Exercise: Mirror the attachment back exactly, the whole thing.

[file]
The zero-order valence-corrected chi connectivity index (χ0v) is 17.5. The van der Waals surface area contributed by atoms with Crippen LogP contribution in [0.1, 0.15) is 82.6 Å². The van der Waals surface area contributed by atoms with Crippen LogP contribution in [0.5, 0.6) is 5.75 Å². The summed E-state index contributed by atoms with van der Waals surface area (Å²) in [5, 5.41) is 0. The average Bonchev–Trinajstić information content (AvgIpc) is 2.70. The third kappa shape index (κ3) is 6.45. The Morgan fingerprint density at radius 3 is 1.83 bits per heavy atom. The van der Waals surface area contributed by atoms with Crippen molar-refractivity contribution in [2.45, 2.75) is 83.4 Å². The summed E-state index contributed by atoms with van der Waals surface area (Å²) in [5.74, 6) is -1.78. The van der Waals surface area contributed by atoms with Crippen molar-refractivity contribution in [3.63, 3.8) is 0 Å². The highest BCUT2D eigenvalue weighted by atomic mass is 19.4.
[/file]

The zero-order valence-corrected chi connectivity index (χ0v) is 17.5. The van der Waals surface area contributed by atoms with Crippen LogP contribution in [0.1, 0.15) is 82.6 Å². The van der Waals surface area contributed by atoms with Crippen LogP contribution in [0.5, 0.6) is 5.75 Å². The summed E-state index contributed by atoms with van der Waals surface area (Å²) in [5, 5.41) is 0. The average Bonchev–Trinajstić information content (AvgIpc) is 2.70. The third kappa shape index (κ3) is 6.45. The Morgan fingerprint density at radius 3 is 1.83 bits per heavy atom. The van der Waals surface area contributed by atoms with Crippen molar-refractivity contribution in [2.45, 2.75) is 83.4 Å². The summed E-state index contributed by atoms with van der Waals surface area (Å²) in [5.74, 6) is -1.78. The van der Waals surface area contributed by atoms with Crippen molar-refractivity contribution in [3.63, 3.8) is 0 Å². The highest BCUT2D eigenvalue weighted by atomic mass is 19.4.